Saturday, May 6, 2017

The Road by Cormac McCarthy

He walked out in the gray light and stood and he saw for a brief moment the absolute truth of the world. The cold relentless circling of the intestate earth. Darkness implacable. The blind dogs of the sun in their running. The crushing black vacuum of the universe. And somewhere two hunted animals trembling like ground-foxes in their cover. Borrowed time and borrowed world and borrowed eyes with which to sorrow it.
My seniors are reading The Road in English class, and while we have a history of reading some less than uplifting titles with them (Handmaids Tale! Night! Macbeth!), this one is certainly hard to get through. The Road takes places somewhere on the East coast in a nuclear winter that has wiped out most of humanity along with all plant and animal life. A man and his son are trying to make their way to the coast, along a road studded with danger and completely devoid of anything remotely resembling sustenance.

It's McCarthy, so there are gorgeous descriptions of desolation, but more surprising is the heart-wrenchingly tender dialogue; it would be misleading to say this is a book about parenting, but the father-son relationship in this book is so beautiful that it almost outshines the darkness. Almost.
In a pocket of his knapsack he'd found a last half packet of cocoa and he fixed it for the boy and then poured his own cup with hot water and sat blowing at the rim.
You promised not to do that, the boy said.
You know what, Pop.
He poured the hot water back into the pan and took the boy's cup and poured some of the cocoa into his own and then handed it back.
I have to watch you all the time, they boy said.
I know.
If you break little promises, you'll break big ones. That's what you said.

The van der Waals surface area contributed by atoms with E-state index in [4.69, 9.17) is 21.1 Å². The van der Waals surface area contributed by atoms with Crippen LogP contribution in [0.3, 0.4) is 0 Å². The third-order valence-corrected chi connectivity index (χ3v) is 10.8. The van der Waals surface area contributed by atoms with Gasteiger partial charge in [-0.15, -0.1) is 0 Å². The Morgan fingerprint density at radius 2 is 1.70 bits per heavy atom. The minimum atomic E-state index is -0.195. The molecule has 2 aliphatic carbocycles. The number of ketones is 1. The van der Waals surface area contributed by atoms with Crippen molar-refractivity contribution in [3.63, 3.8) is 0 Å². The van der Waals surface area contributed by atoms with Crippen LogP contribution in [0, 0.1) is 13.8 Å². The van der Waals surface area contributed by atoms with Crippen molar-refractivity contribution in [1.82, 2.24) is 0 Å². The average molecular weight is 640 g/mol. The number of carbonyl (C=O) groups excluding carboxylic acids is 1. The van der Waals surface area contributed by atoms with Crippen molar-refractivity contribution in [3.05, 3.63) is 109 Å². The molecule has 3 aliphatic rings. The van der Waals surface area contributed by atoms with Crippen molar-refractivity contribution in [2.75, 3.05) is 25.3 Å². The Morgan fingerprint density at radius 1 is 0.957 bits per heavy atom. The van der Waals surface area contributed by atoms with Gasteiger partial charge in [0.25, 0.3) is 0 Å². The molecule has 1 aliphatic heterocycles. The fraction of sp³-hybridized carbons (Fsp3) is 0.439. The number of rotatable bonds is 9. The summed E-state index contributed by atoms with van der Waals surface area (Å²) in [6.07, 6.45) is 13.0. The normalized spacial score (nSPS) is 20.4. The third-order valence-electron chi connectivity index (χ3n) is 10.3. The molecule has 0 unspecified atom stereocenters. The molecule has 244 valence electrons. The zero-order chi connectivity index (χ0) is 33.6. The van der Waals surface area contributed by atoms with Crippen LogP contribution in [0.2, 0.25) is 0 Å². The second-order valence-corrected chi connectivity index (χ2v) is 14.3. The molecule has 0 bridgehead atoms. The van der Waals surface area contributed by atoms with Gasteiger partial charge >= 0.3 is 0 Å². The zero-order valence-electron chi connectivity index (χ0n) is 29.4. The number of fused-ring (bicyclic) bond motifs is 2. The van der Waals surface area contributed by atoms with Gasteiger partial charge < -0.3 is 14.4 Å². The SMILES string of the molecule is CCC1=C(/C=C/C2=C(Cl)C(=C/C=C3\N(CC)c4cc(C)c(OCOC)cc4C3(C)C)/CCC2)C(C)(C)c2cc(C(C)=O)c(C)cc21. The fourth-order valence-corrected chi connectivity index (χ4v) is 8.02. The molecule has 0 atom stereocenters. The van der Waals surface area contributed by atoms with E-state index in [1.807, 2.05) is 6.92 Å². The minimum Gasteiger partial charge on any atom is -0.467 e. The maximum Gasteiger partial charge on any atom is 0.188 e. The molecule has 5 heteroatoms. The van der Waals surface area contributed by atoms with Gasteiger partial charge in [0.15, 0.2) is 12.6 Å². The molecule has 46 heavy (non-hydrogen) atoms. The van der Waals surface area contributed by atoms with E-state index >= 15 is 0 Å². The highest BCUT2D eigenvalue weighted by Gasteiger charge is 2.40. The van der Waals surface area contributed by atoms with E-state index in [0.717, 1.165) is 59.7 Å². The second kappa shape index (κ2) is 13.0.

I know. But I won't. 
Desperation has brought out the "calculating reptile brain" in everyone else--pushing them to give up or become completely self serving. These two have managed to keep each other alive, hopeful, sane; they each look out more for the other than they do for themselves. I like to think that I would do the same, but the book forces you to wonder how long you would be able to hold out. It also makes you wonder how long you would last with your complete lack of survival skills and utter reliance on the internet for information. Would I give up sooner because I'm a woman, susceptible to rape, less physically powerful? Would I die sooner because I can't see farther than three feet without my (very breakable) glasses? Would I eat an enemy? A stranger?  My dog? My students had a field day with the eating people side of things (I left for five minutes and came back to find them discussing with my co-teacher who in the class they would eat first), but the question of what most people would do and whether or not you are most people is the most haunting part of the whole novel.

I felt physically sick a few times while reading this; McCarthy doesn't shy away from graphic violence or deeply disturbing scenarios, but the father and son do their job as "carriers of the light" and pull you through. It wasn't light reading by any means, but it wasn't as dark as I expected either.


Randy said...

I have always been puzzled by the end of this novel. Do you think it means something that as soon as the boy loses his father, he immediately is found by another (friendly) family? If it's just a coincidence, it's seems like too much of a coincidence to pass the laugh test.

But if it means something, I've never been able to come up with an answer for what.

Chloe Pinkerton said...

I don't know that it's any more absurd than all the other good luck they have throughout the book, and it drives the point home that everyone doesn't suck quite as much as we think they do, but it is a little hard to swallow. I think I was so sad by the end that I was okay with it and didn't think about it as much as I should have...

Christopher said...

I'd eat your dog.